2 Comments

Filed under dishes + recipes, inspiration, kitchen stories

Classic lasagne…

LasagneTraditional lasagne, for me, is in the same category of favourite, comfort food as a good, old-style hamburger with the lot. {Perhaps a reflection of an Italian-Australian upbringing!} I learned to make lasagne when I was about 11 or 12, and must have made hundreds over the years.
Recently, I cooked the first in my new lasagne dish from Umbria. My previous lasagne dish that my Mum gave me I used for 20 years {sadly, it got a large crack in it}, so this dish has some work ahead of it!
Some say Italy didn’t have spaghetti until Marco Polo discovered noodles in Asia and that may be the case, however Italians did already have pasta. In Roman times, they cooked sheets of pasta in a dish similar to lasagne and therefore it is possibly one of the original pasta dishes.

Leave a comment

Filed under australia, italy, kitchen stories

basil pesto orecchiette with crispy prosciutto…

Basil pesto orecchiette with crispy prosciuttoSo many traditional Italian dishes were created by combining leftovers, which I love as I can’t stand wasting good food by tossing it out. And while I know I would definitely not be the first to try this, it was a happy discovery when faced with some leftover prosciutto to fry it, sprinkle it and taste for the first time – basil pesto orecchiette with crispy prosciutto.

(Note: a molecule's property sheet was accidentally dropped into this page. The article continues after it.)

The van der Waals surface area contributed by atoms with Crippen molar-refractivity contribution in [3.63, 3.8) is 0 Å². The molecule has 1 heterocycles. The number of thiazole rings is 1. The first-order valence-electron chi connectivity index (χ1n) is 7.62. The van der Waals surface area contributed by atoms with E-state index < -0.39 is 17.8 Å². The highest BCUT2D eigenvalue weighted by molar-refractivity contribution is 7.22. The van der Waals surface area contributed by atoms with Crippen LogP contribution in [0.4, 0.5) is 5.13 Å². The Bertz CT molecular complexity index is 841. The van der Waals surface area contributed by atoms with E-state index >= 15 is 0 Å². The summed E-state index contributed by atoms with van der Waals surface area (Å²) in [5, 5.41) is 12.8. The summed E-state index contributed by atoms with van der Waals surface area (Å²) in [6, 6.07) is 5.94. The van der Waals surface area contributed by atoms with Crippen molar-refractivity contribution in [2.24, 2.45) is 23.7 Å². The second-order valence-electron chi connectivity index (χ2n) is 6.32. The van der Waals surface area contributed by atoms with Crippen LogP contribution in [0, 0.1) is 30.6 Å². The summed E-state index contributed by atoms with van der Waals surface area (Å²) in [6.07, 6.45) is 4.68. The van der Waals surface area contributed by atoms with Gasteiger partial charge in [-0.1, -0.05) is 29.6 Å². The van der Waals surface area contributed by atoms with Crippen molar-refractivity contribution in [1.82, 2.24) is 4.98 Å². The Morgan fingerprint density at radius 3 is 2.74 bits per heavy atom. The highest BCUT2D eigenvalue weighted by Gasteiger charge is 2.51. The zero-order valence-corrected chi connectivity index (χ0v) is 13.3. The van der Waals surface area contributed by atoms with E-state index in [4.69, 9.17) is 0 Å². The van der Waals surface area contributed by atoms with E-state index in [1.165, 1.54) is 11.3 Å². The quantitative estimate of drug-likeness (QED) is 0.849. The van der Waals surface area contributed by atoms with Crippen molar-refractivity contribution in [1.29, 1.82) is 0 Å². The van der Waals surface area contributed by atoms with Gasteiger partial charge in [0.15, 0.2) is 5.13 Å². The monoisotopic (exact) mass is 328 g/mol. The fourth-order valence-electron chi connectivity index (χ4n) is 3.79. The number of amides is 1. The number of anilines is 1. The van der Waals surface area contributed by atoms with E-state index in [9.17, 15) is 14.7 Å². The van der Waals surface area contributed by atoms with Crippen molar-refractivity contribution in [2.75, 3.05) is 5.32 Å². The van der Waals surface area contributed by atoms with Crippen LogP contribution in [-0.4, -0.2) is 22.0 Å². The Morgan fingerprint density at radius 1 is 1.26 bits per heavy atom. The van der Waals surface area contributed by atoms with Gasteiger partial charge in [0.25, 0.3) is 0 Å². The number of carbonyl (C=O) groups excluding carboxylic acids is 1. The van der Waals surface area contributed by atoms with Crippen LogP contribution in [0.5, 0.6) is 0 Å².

Several different Italian regions from north and south getting together cheerfully on a plate…

1 Comment

Filed under inspiration, kitchen stories

home-baked focaccia e tramezzini…

FoccaciaHome-baked focaccia with rosemary from the garden and Australian-grown garlic and olive oil. Although I had a very brief knead of the dough, the credit all goes to Roger for this one. A lovely way to eat it is to make tramezzini by slicing the focaccia in half, spreading the inside of each piece with basil pesto and then for the filling, adding pieces of grilled haloumi, slices of barbecued eggplant marinated in olive oil, ripe tomatoes, a handful of rocket, roasted capsicum and thinly-sliced, roasted pumpkin.

2 Comments

Filed under dishes + recipes, kitchen stories

Eggplant harvest…

Eggplant harvestThe two eggplant bushes must be very happy in their spots in the vegie patch (despite their relative lack of attention!) Picked these three beauties this morning and there are many more growing. Looks like it will be eggplant parmigiana cooking in our house this weekend. Might also grill some sliced melanzane on the barbecue and bottle it in olive oil too…

8 Comments